The Effect of Confinement and Stand-O  Distance in Blast Tests

Daniel Ambrosini, Bibiana Luccioni, Gerald Nurick, Genevieve Langdon, Neville Jacob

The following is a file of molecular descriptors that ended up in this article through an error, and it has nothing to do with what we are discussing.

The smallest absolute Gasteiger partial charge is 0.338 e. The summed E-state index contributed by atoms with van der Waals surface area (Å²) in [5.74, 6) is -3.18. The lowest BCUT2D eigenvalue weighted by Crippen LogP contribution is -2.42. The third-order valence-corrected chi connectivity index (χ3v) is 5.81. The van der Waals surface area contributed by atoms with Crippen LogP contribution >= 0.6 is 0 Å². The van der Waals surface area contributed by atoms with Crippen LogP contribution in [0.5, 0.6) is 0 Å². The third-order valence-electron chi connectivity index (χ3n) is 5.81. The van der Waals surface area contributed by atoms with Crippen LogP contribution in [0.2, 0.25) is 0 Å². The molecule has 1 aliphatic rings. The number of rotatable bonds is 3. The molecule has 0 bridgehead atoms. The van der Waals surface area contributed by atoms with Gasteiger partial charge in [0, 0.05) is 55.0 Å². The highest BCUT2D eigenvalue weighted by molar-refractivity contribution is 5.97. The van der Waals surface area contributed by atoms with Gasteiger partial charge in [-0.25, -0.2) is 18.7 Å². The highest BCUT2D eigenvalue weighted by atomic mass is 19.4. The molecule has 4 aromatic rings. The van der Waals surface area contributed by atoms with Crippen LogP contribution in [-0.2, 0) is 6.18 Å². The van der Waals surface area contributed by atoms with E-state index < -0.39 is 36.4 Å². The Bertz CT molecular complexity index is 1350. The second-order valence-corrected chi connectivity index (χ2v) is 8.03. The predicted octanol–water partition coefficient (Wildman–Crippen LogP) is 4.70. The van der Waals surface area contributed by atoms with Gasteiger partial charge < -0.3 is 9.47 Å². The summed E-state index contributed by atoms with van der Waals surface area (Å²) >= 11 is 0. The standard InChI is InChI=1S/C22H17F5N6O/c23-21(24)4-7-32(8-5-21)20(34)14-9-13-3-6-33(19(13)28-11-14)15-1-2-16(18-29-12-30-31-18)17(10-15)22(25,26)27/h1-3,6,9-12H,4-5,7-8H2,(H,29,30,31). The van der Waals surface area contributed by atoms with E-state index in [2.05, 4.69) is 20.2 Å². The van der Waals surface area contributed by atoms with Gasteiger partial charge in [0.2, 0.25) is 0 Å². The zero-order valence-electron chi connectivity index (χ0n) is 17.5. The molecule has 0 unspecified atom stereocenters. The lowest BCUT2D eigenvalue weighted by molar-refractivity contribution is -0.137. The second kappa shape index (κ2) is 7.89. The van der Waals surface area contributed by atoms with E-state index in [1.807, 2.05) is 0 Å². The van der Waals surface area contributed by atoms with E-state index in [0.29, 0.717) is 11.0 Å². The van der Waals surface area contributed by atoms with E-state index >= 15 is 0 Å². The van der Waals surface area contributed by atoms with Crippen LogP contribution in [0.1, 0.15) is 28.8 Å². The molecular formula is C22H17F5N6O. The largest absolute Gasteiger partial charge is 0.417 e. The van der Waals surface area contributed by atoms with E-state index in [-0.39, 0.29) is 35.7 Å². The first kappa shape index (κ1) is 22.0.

In recent years the explosive loads have received considerable attention due to different events, accidental or intentional, that have occured over important structures all over the world. In consequence, in the last decade there was an important activity in the research of explosive loads. Initially, this works were mostly empirical, but, in the last years, important researches have begun to be developed. Much of this work has concentrated on the response of monolithic metal beams and plates to impulsive loads. In particular, a set of experimental tests about clamped circular mild steel plates, of radius 53 mm, subjected to blast loads travelling along tubular structures was carried out at the Blast Impact and Survivability Research Unit (BISRU, University of Cape Town). Some counter-intuitive results about incident impulse and plate response were observed in the experiments. The main objective of this paper is to study numerically the wave propagation in the tube used for the tests and to compare the response with that obtained experimentally. The effects of confinement, stand-off distance and charge mass on the reflected pressures and impulses are studied. The stand-off distance is varied from 25 to 300 mm, and the load masses are varied from 4 to 15 g. Finally, the effect of the reflection on the plate is also analyzed. The analysis shows satisfactory correlation with experimental results.

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